Two Durham community groups will host a virtual town hall this week to discuss strategies to  eliminate public school policies and practices that take Black and Brown students out of their classrooms and push them into jail cells.

The topic, “Dismantling the School-to-Prison Pipeline,” will be the centerpiece of a discussion Wednesday moderated by members of the Youth Justice Project and the People’s Alliance.

The town hall hosts define the school-to-prison pipeline as a “system of policies and practices that push students, especially students of color, out of school and into the juvenile and adult criminal systems.” 

Accordingly, town hall members will focus on diminishing the pipeline’s disproportionate impact on students of color at Durham Public Schools. During the 2018-19 academic year, Black students made up 44 percent of DPS enrollment but accounted for over 76 percent of short-term suspensions and 86 percent of all school-related entries into the criminal justice system.

The town hall’s aim is to engage the broader community in a discussion about the YJP and People’s Alliance “strategies for action that address, raise awareness, and affect change,” according to a press statement.

“The Youth Steering Committee students have taken charge of leading the Youth Justice Project’s efforts. The students are not only aware of the harmful nature of the school-to-prison pipeline, but they have also educated themselves on proven solutions, highlighted in their policy platform,” Marcus Pollard, counsel for justice system reform with the Southern Coalition for Social Justice said in the statement.

 “The People’s Alliance has been and will be instrumental in broadening the student’s base, voice and support as they move toward a more liberated school environment. Our collaboration with the People’s Alliance for the upcoming town hall will hopefully be the first of many collaborations between our students and their organizers.”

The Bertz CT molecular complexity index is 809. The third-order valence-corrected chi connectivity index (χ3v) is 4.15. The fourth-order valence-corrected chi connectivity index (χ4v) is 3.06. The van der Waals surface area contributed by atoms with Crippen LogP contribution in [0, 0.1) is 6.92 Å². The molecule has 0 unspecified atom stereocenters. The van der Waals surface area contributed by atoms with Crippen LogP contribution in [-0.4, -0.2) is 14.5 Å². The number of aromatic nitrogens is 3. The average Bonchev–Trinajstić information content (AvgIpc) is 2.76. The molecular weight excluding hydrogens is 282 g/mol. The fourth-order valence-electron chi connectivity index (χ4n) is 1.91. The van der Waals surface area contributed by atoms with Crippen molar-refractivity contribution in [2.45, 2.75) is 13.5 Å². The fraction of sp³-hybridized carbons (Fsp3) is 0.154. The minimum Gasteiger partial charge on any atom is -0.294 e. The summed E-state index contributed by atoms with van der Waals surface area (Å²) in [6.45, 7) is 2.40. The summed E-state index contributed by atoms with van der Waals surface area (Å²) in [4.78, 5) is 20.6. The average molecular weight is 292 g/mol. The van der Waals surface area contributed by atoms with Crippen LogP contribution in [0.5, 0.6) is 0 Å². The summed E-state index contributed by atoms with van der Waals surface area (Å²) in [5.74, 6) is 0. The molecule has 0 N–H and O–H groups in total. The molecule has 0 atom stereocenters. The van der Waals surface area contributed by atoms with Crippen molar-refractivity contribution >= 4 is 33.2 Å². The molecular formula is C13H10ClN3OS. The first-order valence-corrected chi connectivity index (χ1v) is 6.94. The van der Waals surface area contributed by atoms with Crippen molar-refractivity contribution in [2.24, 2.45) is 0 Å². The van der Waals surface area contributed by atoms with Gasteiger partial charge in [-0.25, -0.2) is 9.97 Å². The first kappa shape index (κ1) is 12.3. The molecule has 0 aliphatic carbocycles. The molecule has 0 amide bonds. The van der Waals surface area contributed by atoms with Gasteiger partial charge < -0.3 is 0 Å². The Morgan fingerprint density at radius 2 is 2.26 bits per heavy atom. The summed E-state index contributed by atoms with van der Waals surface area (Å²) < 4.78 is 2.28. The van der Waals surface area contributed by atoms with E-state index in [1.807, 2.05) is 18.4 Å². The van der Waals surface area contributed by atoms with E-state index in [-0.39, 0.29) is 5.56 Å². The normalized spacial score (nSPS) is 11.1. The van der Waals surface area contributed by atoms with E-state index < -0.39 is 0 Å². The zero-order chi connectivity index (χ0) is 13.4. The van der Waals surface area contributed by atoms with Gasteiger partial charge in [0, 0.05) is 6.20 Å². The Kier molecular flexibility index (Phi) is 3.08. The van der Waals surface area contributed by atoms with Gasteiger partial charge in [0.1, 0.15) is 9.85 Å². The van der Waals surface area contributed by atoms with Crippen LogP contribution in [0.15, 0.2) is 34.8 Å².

The Youth Justice Project, through the support of the SCSJ, has been addressing the issue of criminalizing student behavior in public schools in recent years.

Student leaders moved to the forefront of the public arena following the death of George Floyd last year, when they held a downtown vigil in his honor. The students later held a Black Student March to protest police presence in public schools after creating a petition calling on the Board of Education to end its contract with the Sheriff’s Department. 

Adult leaders have been mindful of the YJP leaders’ concerns. Days before the march, then-Durham Board of Education chair Mike Lee said its members heard and understood the students’ cause.

Lee, during a school board meeting noted that, as a Black man, he had endured his own traumatic experiences at the hands of the police and worries for his three daughters.

“Over the past four years, the schools have worked to reduce the number of engagements SROs have with students,” Lee said. “The board is willing to listen and plans are underway for a forum to deepen the conversation and engage the community.” 

The town hall will include a panel of community organizers, school board members, educators and students “to have an open and honest discussion on issues impacting the education and mental health of students in DPS, especially students of color,” according to the release.

Among the issues up for discussion Wednesday is a policy platform, #LiberateToEducate, developed by eight DPS high school students.

The platform lists five demands “to end discriminatory practices” that shuttle students of color into the school-to-prison pipeline, while improving “student social and emotional behavioral functioning.” 

The town hall will start at 6 p.m. To register, click here

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